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In science, subjectivism has pejorative connotations, so it is dissmissed so easily that it has not any chance to present its case. It is the opposite with physicalism, which is assumed without doubts.
As I am myself a subjectivist, this paper is written for you physicalists in the way that I think it will be easier for you to locate where I am wrong. Please, tell me.
This paper was born while reading Philosophy of Mind, Third Edition, by Jaegwon Kim. I noticed then that he jumped from Descartes (17th century) in Chapter 2 to behaviorism (20th century) in Chapter 3 without any mention to Kant (18th century). With a quick look to the back matter of the book, I verified that Kant was not indexed. Anyway, I continued reading it while taking note of any mention to Kant, but I found none.
To me, it was very difficult to believe that Kant was not
dealt with in a book on the Philosophy of Mind,
so I investigated this case further.
In a file containing Kim's textbook,
I searched the string
resulting a “String ‘Kant’ not found” notification.
Thereafter I repeated the operation, but then in case independent mode,
with the same negative result.
This is really unbelievable, because it means that
the four consecutive letters K, A, N, and T, in that order,
are not found anywhere in the book.
Therefore the string is not in the main text,
neither as the whole word ‘Kant’ nor in a derivative as ‘Kantian’,
and it is not in the back matter,
so Kant is neither indexed nor cited.
In particular, the string ‘Kant’ is not in the very long References section,
meaning that it is not in the title of any cited article, or book,
and it is not in the name of any of
the journals where the articles were published.
Something similar happens with Hume, even though he is not a continental philosopher. Hume is mentioned just twice:
Neglecting Hume and Kant in an important textbook on the Philosophy of Mind was so shocking to me that I needed to understand it. The result was this paper.
Disclaimer: Below are some spoilers, including the abstract. Stop reading this, unless you want to know why Kant is not mentioned in Kim's textbook.
Why is Kant not mentioned in Kim's (2011) Philosophy of Mind? Because physicalism ignores the transcendental problem raised by Descartes, and then its solution by Kant is pointless. And Kim is a physicalist because physicalism is the default position in science and in the philosophy of mind.
Why is physicalism the default position in science and the philosophy mind? Because of a mix of good intentions with the will of applying quick and simple solutions to complex problems. Physicalism tries to repeat the success of physics in the social siences, so it imposes the ontology of physics on them.
Physicalism is the default position in science and in the philosophy of mind, but it should not be, I argue, because of two errors. By its epistemological error, physicalism tries to explain theoretically what is evident. Only what I experience in first person is certain, so pain does not need a theoretical explanation. Physics itself is based on first person perception, avoiding the epistemological error, and then physics can progress, even changing its own ontology. However, physicalism imposes the ontology of physics on every science, and in physics everything is causal. By its ontological error, physicalism tries to explain causally what is intentional. And it happens that causality and intentionality are mutually exclusive, showing that the ontology of physics is insufficient wherever intentions are present. This ontological insufficiency prevents that physicalism can repeat the success of physics with any science where intentions play a rôle, and thus it is blocking the advance of both the social sciences and the philosophy of mind. To overcome this obstacle, I propose to go back to the essentials: we should consider again the transcendental problem raised by Descartes and its solutions by Hume and Kant. On top of this subjectivist solution, we should take advantage of Darwin and Turing, and we should extend our ontology beyond causality to include intentionality, and here my proposal is problem solving. Then you could join our Post-Kantian subjectivism and say with me: The world is not a huge machine, as physicalism proposes, but an enigmatic problem.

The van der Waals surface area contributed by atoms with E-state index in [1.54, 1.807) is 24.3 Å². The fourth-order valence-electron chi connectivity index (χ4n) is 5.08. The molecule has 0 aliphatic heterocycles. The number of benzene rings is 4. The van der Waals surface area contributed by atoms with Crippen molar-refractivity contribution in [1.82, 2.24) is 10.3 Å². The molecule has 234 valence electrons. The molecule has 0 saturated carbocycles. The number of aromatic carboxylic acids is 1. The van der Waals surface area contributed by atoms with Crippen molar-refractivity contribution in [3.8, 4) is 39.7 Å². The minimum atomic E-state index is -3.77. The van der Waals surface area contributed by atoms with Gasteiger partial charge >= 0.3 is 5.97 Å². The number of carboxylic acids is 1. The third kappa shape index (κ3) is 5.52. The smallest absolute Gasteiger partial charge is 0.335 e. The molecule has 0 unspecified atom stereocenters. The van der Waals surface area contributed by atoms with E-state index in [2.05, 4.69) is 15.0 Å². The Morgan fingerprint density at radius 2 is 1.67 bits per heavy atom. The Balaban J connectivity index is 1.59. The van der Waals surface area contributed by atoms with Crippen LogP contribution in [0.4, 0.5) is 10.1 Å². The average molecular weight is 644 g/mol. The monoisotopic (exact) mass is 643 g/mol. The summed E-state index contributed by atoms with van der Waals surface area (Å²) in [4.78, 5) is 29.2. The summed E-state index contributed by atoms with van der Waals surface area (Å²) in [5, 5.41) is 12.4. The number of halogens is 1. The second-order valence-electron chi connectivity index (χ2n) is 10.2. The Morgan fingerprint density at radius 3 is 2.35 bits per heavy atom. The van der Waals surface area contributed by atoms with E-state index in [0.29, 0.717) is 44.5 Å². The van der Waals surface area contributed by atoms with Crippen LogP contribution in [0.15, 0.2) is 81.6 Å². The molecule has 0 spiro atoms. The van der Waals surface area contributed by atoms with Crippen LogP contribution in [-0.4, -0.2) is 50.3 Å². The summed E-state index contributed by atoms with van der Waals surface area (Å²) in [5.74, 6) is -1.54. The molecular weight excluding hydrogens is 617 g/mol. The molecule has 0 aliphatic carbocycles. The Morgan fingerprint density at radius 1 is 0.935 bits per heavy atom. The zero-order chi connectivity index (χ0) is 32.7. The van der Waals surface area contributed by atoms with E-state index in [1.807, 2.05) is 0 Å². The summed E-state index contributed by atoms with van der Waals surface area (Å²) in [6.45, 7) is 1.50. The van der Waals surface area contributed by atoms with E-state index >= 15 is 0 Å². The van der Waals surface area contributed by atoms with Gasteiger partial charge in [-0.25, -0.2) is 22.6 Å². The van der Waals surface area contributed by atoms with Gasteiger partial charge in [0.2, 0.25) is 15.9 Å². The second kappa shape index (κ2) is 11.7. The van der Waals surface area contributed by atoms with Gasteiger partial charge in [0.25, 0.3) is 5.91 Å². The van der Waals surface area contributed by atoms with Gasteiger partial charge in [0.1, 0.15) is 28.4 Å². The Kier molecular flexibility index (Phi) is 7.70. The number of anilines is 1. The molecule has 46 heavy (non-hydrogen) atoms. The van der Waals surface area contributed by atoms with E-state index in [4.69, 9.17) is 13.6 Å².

Physicalism's intention of translating the huge success of physics to the social sciences, including psychology and the cognitive sciences, is laudable. Unfortunately, being a noble intention does not grant success, and in this case, as I see it, it is the opposite: because of its epistemological and ontological errors, physicalism prevents the use of intentionality, precluding the advance of psychology and the social sciences. My way out of this obstacle is to go back to the essentials, that is, to consider again the transcendental problem raised by Descartes and its solutions by Hume and Kant. After that consideration, and on top of it, we should take advantage of Darwin and Turing. It is critical, however, to extend our ontology beyond causality to include intentionality, and my proposal is problem solving. Then you could finally join me: The world is not a huge machine, as physicalism proposes, but an enigmatic problem. The world is an enigmatic problem.
Link to the page of my paper on the philosophical foundations of cognitive science in figshare, and direct link to the pdf file.
This is the book that triggered this paper:
These are light PDF files of the classical texts by Descartes, Hume and Kant used in the paper:
And this is the light PDF file of the classical text by Darwin:
Última actualización: 2020-10-11.
© Ramón Casares 2020